Toronto Star

Back-to-back Florida losses shot of reality for Leafs

- Rosie DiManno

TAMPA— Life gets loonier and loonier around the Leafs.

And you can’t even blame the latest goofery on one flu over the cuckoo’s nest.

The same team that leads the NHL in goals scored can barely cobble together double-digit shots on goal. If this were baseball, that would make for a hell of a batting average. They score lots. They don’t shoot much.

And here we thought the main problem was that they were giving up so many shots on goal, gobs of them, putting inordinate weight on their goalies — by which, let’s be frank, we mean Jonathan Bernier — to play the saviour.

“That seems to be our Achilles heel right now,” said Randy Carlyle after his team had just gone 0-for-Florida. “When we do get opportunit­ies we’re able to score, but we’re not getting enough of them.”

Live by the run ’n’ gun, die by the run ’n’ gun had been the recent mantra. Except there hasn’t actually been much scattersho­t lead in Toronto’s pistol of late.

Took them upwards of 30 minutes to rack up a dozen shots against the Lightning here on Monday evening. Yet only two shots for two goals.

Yes, the dreaded two-goal lead. By the 7:47 mark of the first period. Which meant almost an entire game yawning ahead for the Leafs to somehow cock it up, just like the night before.

Which they did, falling victim again to their young nemesis, Markham native Steven Stamkos, who scored the 3-2 winner on an impressive display of hand-eye coordinati­on, a deflection in the low slot on a shot from the point. Standing there unmolested, unguarded, all but unnoticed — and how can Stamkos ever go unnoticed? — by both Dion Phaneuf and Cody Franson. Tampa’s 41st shot, tying a season high. Nearly nine minutes left, but the Leafs were done.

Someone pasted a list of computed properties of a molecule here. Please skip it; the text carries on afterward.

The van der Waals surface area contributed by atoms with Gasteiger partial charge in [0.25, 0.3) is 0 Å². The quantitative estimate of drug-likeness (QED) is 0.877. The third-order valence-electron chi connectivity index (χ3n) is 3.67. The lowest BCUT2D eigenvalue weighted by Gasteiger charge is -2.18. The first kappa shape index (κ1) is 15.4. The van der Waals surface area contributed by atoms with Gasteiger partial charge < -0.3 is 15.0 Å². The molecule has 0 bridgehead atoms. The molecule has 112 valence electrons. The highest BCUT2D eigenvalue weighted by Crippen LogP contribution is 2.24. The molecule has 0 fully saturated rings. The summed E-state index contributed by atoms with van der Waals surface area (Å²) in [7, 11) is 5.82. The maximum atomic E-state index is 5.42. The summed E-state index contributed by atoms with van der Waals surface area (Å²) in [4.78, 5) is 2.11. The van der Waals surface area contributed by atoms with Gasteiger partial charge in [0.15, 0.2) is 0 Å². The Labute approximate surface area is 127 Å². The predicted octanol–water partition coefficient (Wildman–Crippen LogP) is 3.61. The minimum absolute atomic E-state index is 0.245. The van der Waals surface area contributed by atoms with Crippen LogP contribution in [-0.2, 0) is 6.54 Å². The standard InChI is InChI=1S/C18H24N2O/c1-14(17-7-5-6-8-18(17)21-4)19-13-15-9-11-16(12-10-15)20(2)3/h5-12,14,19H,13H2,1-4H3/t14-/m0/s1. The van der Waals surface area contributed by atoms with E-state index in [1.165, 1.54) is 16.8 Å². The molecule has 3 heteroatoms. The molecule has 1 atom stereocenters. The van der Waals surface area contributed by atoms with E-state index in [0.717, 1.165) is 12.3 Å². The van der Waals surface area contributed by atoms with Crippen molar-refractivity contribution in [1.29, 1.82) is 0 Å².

Leaf killer Steven Stamkos nets game winner for Lightning

“It was like we got scatterbra­ined for a bit in the second period,” said Carlyle. “Obviously they had more shots than we did and they controlled the puck more often, and they were hungrier than we were and they had better jump than we did, that’s for sure.”

And no Bernier, again, if purportedl­y recovering somewhat from his sudden bout of the flu. Can’t happen fast enough, as the Leafs continue their five games in seven nights road grind. Not that Bernier would have made the difference on this evening. James Reimer was solid enough.

The Leafs did come out with a head of steam to start the game, which was the opposite of how they went out Sunday against the Panthers. Couldn’t get any more efficient than two shots, two goals. A two-zip lead against the Atlantic Division leaders.

Even if typically outshot (15-4) in the opening frame, the Leafs made the bada-bing best out of their chances. Tampa was caught on a bad line change and the rearguards backing in when Mike Santorelli took a perfect pass on the tape from Nazem Kadri and wristed a shot high over the shoulder of Ben Bishop at 4:28.

Just three minutes later, it was Joffrey Lupul connecting for his ninth of the season, second in two nights. Lupul was left wide open in the slot to calmly collect Tyler Bozak’s feed from behind the net.

Thus the visitors quickly built up that scary two-goal lead, apparently an embarrassm­ent of riches for this befuddling club. The cushion was reassuring as Reimer fought the puck early in the game.